March 25, 2019

The LEAD Mongolia fellows pose for a group shot at the Staunton City Council Meeting.

It’s no surprise that in its short lifespan, the Leaders Advancing Democracy (LEAD) Mongolia program has driven remarkable change in Mongolia. LEAD fellows, who are the country’s most promising future leaders, are helping children access quality education in remote areas, fighting corruption in their government, and standing up to sexual harassment and domestic abuse.

But the program has also left its mark on communities across Virginia.

It has done so through the power of international exchanges. LEAD Mongolia, funded by the U.S. Agency for International Development (USAID) and implemented by World Learning, provides emerging democratic champions with leadership training and civic engagement skills. As part of their training, LEAD fellows visit Virginia and Washington, DC, through exchanges organized in partnership with the University of Virginia (UVA) Center for Politics.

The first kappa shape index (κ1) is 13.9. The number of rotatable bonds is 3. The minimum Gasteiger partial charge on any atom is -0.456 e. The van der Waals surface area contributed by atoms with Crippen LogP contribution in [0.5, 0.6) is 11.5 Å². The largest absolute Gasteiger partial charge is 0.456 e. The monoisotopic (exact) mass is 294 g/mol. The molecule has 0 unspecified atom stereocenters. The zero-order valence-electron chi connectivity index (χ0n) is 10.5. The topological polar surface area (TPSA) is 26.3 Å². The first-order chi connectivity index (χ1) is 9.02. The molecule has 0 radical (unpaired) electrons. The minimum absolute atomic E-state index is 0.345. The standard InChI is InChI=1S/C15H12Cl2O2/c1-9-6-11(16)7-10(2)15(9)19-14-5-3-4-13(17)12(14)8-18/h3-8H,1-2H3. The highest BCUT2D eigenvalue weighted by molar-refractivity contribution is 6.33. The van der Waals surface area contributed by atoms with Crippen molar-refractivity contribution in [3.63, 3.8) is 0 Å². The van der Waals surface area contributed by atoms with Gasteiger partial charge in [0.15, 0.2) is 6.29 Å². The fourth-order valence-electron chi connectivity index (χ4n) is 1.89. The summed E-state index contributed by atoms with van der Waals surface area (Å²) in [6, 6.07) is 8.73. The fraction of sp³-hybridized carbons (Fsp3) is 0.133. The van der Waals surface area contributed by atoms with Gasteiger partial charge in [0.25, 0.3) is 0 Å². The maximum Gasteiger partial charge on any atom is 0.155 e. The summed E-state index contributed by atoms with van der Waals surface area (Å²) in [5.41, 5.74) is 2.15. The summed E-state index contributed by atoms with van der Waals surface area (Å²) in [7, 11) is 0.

These cross-cultural exchanges provide LEAD fellows and U.S. citizens alike the opportunity to share knowledge and cultivate relationships. Those experiences have lasting results — in many different forms.

Promoting Global Alliances and Stability

LEAD Mongolia fellows observing a Staunton City Council Meeting.

At first glance, it was a city council meeting like any other: Council members discussed local ordinances, recognized a retiring city employee, and listened to constituents’ concerns. But this particular meeting, held last fall in Staunton, Virginia, was more than an exercise in civics — it was an opportunity to shore up democracy in the U.S. and abroad.

LEAD Mongolia participants lined the seats in the back of the meeting room, having come to experience local government and citizen participation in action. “It was an opportunity to witness with my own eyes how the public hearing and city council meeting happens,” says LEAD fellow Enkhbayar Batsukh. “[Mongolia hasn’t] yet developed this culture of civic engagement.”